Tenant farmer Thomas B. Knox and his family watch Ed Sullivan and ventriloquist Rickie Layne on The Ed Sullivan Show in 1958.
Picketers watch TV in a tent outside the gates of a U.S. Steel plant in Gary, Indiana, during a strike in 1959.
Vice President Richard Nixon and his wife, Pat, watch the 1960 GOP convention in Chicago from their hotel suite.
The Kim Sisters — a Korean-born singing trio who had some success in the U.S. in the 1960s — watch television in Chicago in 1960.
LBJ watches TV during the 1960 Democratic National Convention in Los Angeles.
A "Three-Eyed TV Monster" created by Ulises Sanabria which permits simultaneous two- and three-screen viewing, 1961.
Astronaut Scott Carpenter's wife, Rene, and son, Marc, watch his 1962 orbital flight on TV.
Die-hard New York Giants fans watch the 1962 NFL championship game against the Packers outside a Connecticut motel, beyond the range of the NYC-area TV blackout, December 1962. Green Bay won, 16-7.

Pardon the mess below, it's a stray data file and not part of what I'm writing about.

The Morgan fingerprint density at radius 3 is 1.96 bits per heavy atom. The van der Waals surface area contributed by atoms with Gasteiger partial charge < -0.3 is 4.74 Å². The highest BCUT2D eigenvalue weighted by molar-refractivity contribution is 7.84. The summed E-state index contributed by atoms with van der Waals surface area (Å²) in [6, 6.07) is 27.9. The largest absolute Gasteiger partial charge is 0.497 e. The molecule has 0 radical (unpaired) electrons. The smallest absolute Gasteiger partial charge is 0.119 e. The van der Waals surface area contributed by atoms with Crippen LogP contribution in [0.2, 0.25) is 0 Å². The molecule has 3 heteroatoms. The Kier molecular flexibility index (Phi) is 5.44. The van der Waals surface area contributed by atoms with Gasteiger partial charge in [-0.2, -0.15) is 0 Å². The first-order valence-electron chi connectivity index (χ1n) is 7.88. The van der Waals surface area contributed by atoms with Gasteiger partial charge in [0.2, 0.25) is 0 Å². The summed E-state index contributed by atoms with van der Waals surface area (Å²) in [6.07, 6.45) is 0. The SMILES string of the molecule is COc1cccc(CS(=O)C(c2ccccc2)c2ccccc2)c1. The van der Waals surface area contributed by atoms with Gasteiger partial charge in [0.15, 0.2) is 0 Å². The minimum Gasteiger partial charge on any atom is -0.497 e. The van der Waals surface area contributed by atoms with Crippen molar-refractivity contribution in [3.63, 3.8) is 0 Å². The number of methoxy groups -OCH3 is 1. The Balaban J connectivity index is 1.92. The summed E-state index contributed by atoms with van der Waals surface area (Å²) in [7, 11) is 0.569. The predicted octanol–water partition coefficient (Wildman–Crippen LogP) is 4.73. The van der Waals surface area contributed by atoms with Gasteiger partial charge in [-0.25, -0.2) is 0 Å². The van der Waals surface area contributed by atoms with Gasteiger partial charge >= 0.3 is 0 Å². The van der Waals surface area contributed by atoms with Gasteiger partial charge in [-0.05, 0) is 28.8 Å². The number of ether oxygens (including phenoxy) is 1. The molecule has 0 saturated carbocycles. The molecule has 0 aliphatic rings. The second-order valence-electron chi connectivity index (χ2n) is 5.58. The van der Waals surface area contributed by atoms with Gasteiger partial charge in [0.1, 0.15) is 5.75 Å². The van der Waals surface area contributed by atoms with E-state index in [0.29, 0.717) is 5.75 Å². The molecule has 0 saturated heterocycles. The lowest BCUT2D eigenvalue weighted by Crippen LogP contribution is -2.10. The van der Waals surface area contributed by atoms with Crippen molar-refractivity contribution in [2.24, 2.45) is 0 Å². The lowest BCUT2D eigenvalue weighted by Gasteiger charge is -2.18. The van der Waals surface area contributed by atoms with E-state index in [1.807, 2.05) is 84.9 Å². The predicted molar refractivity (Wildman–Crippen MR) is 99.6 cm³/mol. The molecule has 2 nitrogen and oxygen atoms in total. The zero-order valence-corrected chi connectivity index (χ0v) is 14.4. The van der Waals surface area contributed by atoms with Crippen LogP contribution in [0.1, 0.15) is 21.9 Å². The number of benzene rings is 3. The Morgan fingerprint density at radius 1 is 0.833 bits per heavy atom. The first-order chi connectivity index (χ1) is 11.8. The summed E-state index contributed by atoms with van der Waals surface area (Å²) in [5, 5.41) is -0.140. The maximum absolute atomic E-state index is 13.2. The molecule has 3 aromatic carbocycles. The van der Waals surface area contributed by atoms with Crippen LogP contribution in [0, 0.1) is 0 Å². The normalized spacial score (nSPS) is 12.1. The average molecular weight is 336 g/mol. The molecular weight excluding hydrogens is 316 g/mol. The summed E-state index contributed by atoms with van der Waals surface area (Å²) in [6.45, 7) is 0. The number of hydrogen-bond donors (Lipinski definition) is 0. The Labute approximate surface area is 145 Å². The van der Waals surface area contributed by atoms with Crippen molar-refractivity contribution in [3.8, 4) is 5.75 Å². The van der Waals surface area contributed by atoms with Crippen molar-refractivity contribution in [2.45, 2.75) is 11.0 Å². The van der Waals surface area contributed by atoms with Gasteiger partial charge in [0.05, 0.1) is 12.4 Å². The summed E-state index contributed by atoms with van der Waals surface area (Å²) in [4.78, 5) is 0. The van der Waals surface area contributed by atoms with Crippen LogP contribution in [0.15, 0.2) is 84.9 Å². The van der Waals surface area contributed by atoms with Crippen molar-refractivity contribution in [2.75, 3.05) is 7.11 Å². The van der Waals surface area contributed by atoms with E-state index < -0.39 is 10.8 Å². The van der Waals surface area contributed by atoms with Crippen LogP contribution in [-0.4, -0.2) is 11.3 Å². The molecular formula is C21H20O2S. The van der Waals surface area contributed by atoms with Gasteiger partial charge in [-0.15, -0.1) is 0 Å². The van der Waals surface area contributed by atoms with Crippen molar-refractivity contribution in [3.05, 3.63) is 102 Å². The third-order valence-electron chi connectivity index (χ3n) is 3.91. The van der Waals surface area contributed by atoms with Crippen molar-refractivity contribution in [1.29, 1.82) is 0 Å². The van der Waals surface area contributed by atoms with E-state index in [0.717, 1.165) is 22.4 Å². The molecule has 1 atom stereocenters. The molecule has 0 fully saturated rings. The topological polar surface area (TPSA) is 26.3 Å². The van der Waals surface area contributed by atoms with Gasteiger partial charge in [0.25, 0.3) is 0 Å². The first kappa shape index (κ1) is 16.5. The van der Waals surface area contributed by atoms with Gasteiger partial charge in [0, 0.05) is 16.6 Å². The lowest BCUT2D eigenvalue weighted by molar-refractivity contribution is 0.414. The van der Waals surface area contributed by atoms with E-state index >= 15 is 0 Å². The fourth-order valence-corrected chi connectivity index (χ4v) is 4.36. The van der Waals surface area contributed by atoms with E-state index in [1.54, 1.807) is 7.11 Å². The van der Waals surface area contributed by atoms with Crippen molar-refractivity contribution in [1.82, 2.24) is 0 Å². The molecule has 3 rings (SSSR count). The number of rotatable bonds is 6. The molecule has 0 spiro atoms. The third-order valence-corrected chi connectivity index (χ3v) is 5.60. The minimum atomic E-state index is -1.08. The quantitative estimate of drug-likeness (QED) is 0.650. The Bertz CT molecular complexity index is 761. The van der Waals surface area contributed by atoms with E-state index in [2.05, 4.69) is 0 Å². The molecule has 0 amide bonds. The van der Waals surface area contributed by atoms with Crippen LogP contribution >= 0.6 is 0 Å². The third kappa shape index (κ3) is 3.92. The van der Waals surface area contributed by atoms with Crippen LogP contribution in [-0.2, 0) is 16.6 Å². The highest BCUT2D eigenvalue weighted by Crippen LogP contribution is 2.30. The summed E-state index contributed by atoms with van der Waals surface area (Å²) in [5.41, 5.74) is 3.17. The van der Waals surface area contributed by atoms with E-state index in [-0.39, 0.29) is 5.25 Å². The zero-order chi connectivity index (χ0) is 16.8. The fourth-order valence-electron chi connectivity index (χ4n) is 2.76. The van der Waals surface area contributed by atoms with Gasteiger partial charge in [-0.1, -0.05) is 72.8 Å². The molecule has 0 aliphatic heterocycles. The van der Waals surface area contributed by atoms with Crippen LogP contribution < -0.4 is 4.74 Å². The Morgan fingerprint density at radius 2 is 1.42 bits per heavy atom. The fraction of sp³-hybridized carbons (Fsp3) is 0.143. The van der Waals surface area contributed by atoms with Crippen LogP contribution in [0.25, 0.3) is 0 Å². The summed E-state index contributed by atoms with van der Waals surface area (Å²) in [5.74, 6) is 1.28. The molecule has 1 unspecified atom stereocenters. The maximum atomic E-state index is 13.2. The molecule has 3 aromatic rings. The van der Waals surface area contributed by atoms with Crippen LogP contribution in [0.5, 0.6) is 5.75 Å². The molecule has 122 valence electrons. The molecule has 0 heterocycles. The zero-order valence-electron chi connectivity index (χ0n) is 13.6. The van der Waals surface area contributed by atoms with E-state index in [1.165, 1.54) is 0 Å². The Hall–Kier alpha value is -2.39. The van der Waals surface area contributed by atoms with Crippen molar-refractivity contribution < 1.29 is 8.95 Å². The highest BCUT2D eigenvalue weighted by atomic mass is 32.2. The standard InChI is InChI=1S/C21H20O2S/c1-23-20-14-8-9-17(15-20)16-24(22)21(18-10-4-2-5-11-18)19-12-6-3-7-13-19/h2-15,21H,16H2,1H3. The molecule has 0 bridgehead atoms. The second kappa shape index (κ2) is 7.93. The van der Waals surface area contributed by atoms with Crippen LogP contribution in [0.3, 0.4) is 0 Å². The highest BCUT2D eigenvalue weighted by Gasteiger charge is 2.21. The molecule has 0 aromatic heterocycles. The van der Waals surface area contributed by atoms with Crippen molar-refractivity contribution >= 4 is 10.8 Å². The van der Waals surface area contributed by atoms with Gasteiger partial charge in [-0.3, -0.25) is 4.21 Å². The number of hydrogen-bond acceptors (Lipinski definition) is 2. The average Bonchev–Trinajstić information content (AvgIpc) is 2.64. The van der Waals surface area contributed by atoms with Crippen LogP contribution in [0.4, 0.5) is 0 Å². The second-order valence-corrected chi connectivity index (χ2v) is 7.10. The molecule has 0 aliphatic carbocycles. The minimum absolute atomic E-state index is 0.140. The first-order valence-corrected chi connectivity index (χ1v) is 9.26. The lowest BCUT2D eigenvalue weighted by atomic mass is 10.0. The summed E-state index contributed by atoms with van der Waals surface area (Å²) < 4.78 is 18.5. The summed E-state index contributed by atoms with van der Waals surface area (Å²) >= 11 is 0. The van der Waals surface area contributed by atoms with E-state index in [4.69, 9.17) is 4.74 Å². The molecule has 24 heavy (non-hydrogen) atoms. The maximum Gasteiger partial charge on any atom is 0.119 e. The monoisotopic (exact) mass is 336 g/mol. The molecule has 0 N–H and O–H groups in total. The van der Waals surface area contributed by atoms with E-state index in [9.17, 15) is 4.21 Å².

A crowd watches John F. Kennedy address the nation during the Cuban Missile Crisis, October 1962.
Frank Sinatra watches his son, Frank Jr., 21, emcee a TV show, 1964.
Different CATV (Community Antenna Television) stations available to subscribers in Elmira, New York, in 1966.
Actress Diahann Carroll and journalist David Frost watch themselves on separate talk shows. Carroll and Frost were engaged for a while, but never married.
Radio Corporation of America (RCA) executives watch a brand new invention called television, their New York offices befo
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Carl Mydans—The LIFE Picture Collection/Getty Images